KUALA LUMPUR • A former aide to the wife of former Malaysian premier Najib Razak told a court yesterday that he received RM100,000 (S$32,800) a month from Rosmah Mansor in 2012 to pay a team of "cyber troopers" to monitor content on social media and defend her from online attacks.
"This team was also responsible for countering and providing explanation to every slander, assertion and accusation towards Datin Seri Rosmah to the public," said Datuk Rizal Mansor, who is not related to Rosmah.
"The cyber troopers were operating on funds provided by Datin Seri Rosmah herself. She gave me RM100,000 cash every month to finance the team," the witness was quoted by the Malay Mail as saying in the corruption trial of Rosmah.
The 69-year-old is facing a charge of soliciting RM187.5 million and two counts of receiving a total of RM6.5 million in exchange for helping a company, Jepak Holdings, win a RM1.25 billion solar project for schools in Sarawak.
Mr Rizal himself was initially charged with four counts of soliciting and receiving bribes involving RM218 million for Rosmah over the same project. But the charges were withdrawn and he was acquitted in January.
Mr Rizal, 46, told the Kuala Lumpur High Court yesterday that his main responsibilities were guarding Rosmah's image and reputation as she was under close scrutiny by the public.
Mr Rizal, who is the 21st prosecution witness, said Rosmah was often the subject of public perception, such as how she was the real power behind Najib and for leading an extravagant lifestyle, Malay Mail online news said.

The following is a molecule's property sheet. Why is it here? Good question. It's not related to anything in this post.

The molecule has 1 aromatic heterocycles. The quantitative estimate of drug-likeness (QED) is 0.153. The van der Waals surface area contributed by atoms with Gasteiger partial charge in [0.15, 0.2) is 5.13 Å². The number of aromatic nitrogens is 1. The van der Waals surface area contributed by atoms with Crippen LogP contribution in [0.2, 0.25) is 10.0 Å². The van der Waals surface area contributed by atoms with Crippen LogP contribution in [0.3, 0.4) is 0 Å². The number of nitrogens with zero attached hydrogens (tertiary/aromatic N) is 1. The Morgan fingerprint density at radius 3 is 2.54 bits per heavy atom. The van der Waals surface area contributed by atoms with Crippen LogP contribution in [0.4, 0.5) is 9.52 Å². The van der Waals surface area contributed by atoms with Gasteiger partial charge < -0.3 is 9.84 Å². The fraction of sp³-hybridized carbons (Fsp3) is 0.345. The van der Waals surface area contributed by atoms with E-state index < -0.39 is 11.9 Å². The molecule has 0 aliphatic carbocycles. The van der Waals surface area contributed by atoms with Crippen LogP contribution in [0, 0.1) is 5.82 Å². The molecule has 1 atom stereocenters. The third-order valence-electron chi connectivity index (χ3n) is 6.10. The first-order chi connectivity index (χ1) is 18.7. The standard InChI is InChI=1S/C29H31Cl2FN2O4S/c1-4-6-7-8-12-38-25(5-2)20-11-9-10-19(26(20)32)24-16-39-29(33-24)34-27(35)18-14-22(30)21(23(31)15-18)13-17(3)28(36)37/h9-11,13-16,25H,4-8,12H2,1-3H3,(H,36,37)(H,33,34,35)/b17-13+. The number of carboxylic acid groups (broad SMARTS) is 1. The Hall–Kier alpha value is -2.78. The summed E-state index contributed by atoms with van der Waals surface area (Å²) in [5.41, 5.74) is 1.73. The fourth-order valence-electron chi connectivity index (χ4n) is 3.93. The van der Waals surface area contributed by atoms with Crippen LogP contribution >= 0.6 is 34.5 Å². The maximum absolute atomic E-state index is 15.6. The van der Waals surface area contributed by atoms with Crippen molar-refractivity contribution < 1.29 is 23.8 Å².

He said that in 2012, Rosmah told him to establish a team of cyber troopers - individuals who would disseminate online political propaganda for a fee - that would be paid by her.
Mr Rizal also told the court that Rosmah was feared in the civil service due to her reputation as the "fierce wife" of Najib, but this was merely their perception, The Star online news reported.
He added that she was seen as the spouse who could influence the decisions and actions of Najib.
"In the eyes of the public servants, Rosmah has the ability to influence the prime minister in transferring government servants who oppose or defy her requests to lesser positions, or in other words, to be put in 'cold storage', or have them moved to places farther than where they live," Mr Rizal said.
He gathered this perception, he said, when mingling with civil servants, but he said that at that point in time, he did not believe it to be true and ascribed it to rumours that were being spread to ruin Rosmah's reputation.
"As her special officer, I would always defend her image to these people," he said.